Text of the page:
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Schwab v. GMAC Mortgage Corp

UNITED STATES COURT OF APPEALS FOR THE THIRD CIRCUIT


June 16, 2003

WILLIAM G. SCHWAB
v.
GMAC MORTGAGE CORP
WILLIAM G. SCHWAB, ESQUIRE, IN HIS CAPACITY AS CHAPTER 7 TRUSTEE, APPELLANT

APPEAL FROM THE UNITED STATES DISTRICT COURT FOR THE MIDDLE DISTRICT OF PENNSYLVANIA (D.C. Civ. No. 02-cv-01182 District Judge: Honorable A. Richard Caputo

Before: Scirica, Chief Judge, Ambro and Weis, Circuit Judges.

The opinion of the court was delivered by: Weis, Circuit Judge

PRECEDENTIAL

Submitted Under Third Circuit L.A.R. 34.1(a) April 23, 2003

OPINION OF THE COURT

In this bankruptcy case, we hold that the lien of a mortgage was not affected by the fact that the notary public's embossed seal was not visible in the acknowledgment on the document filed in the County Recorder of Deeds Office. Accordingly, we will affirm the summary judgment in favor of the mortgagee.

In February 2001, debtor Thomas Galbraith filed a voluntary petition under Chapter 7 of the Bankruptcy Code and William G. Schwab was appointed Trustee. In April 2001, GMAC Mortgage Corporation, a secured creditor, asserted that it was the holder of a mortgage on the debtor's premises, and moved for relief from the automatic stay in order to foreclose on the premises. The Trustee filed an adversary action to avoid the mortgage owned by GMAC because the copy in the Recorder of Deeds Office of Carbon County, Pennsylvania, did not contain the embossment of the notary public who had acknowledged the execution of the original document.

It appeared that the original mortgage had been lost, and the copy on record in Carbon County Recorder of Deeds Office had been made by a photographic process that did not reveal whether the notary public's embossment had been applied to the original document. The Trustee argues that the mortgage on record was thus invalid and did not give cognizable notice to creditors of the existence of the lien.

The bankruptcy judge and the district court on appeal concluded that, under Pennsylvania law, the embossment need not have been capable of photographic reproduction, and that the mortgage was validly recorded. As a result, summary judgment was entered in favor of the mortgagee GMAC. We exercise plenary review. Landon v. Hunt, 977 F.2d 829, 830 (3d Cir. 1992).

The validity of the lien in this case is governed by Pennsylvania law. In re Ashe, 712 F.2d 864, 872 (3d Cir. 1983). As the Pennsylvania Supreme Court has said, "[t]he great object to be obtained, by recording... an instrument affecting the title to real estate, is to give notice of the incumbrance." Prouty v. Marshall, 74 A. 550, 551 (Pa. 1901). The requirements for recording mortgages and other instruments are set out in statutory form at 21 P.S. § 621. This section provides that, to be valid, a mortgage must be "acknowledged or proved and recorded." Generally, the acknowledgment of the mortgage is performed by a notary public.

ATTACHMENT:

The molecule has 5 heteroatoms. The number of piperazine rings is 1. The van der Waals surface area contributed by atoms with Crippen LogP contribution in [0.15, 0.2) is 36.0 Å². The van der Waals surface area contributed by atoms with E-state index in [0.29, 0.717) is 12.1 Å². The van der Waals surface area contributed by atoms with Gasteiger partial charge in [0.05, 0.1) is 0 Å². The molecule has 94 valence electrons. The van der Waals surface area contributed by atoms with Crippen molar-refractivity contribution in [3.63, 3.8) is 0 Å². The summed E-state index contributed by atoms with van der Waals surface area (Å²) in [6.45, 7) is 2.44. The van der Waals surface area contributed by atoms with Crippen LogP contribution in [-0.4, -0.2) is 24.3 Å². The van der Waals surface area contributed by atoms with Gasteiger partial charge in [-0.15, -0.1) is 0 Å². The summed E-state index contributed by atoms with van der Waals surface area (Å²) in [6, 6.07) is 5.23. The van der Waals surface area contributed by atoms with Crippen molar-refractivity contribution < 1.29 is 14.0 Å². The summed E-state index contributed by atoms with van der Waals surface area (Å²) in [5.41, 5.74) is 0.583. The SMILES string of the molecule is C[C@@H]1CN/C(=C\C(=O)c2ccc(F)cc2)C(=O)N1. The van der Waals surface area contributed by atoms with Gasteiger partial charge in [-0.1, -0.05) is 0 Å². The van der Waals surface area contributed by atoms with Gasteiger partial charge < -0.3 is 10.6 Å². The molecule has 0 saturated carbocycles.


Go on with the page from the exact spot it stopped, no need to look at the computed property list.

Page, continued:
The statute governing the certificate of an acknowledging officer requires that it include his signature, official seal, title of his office and, if a notary public, the date the commission expires. Significantly, the statute also states that "[t]he existence or absence of an embossed impression on documents left for recording... may be disregarded by the Recorder." 21 P.S. § 291.8.

The Trustee found some inconsistency between that provision of the statute and 57 P.S. § 158. That section requires a notary public to have an official seal in the form of a rubber stamp which includes, inter alia, the words "notarial seal," "notary public," the name of the notary, and the date when the commission expires. The seal is to be placed near the notary's signature on the document and "in such a manner as to be capable of photographic reproduction."

At the time the mortgage in this case was recorded, section 158 also required that "in addition to the official seal" the notary public should use "an embosser upon which shall be engraved the words 'notary public, Commonwealth of Pennsylvania,' and the name and surname of the notary." The statute further provides that "[a]ll documents executed shall bear a legibly embossed impression." 57 P.S. § 158(c).*fn1

Significantly, there is no requirement that the embossment be "capable of photographic reproduction." 57 P.S. § 158(d). The statute thus makes a sharp distinction between the seal, which must be visible on photographic recording processes, and the embossing, which need not have that attribute.

The recording statute, which permits the Recorder to disregard the absence of an embossed impression, is a practical resolution of the difficulty in copying mortgages and deeds where the duplicating equipment did not reproduce the embossed portion of the document. It is obvious that the legislature considered the recording of a deed or mortgage to be adequate notice to the public when the acknowledgment includes only the rubber stamp seal that is visible on the copy of the document.

We have reviewed the various opinions cited by the parties and conclude that they are not pertinent to the issue before us. See Jefferson Bank v. Progressive Cas. Ins. Co., 965 F.2d 1274 (3d Cir. 1992); In re: Distribution of Proceeds from Sheriff 's Sale of Premises 250 Bell Road, 388 A.2d 297 (Pa. 1978); Commonwealth v. Roberts, 141 A.2d 393 (Pa. 1958); Lancaster v. Flowers, 48 A. 896 (Pa. 1901).

Accordingly, we conclude that the GMAC mortgage was properly recorded and constituted an enforceable lien on the debtor's property. Finding no error in the judgment of the District Court, we will affirm.


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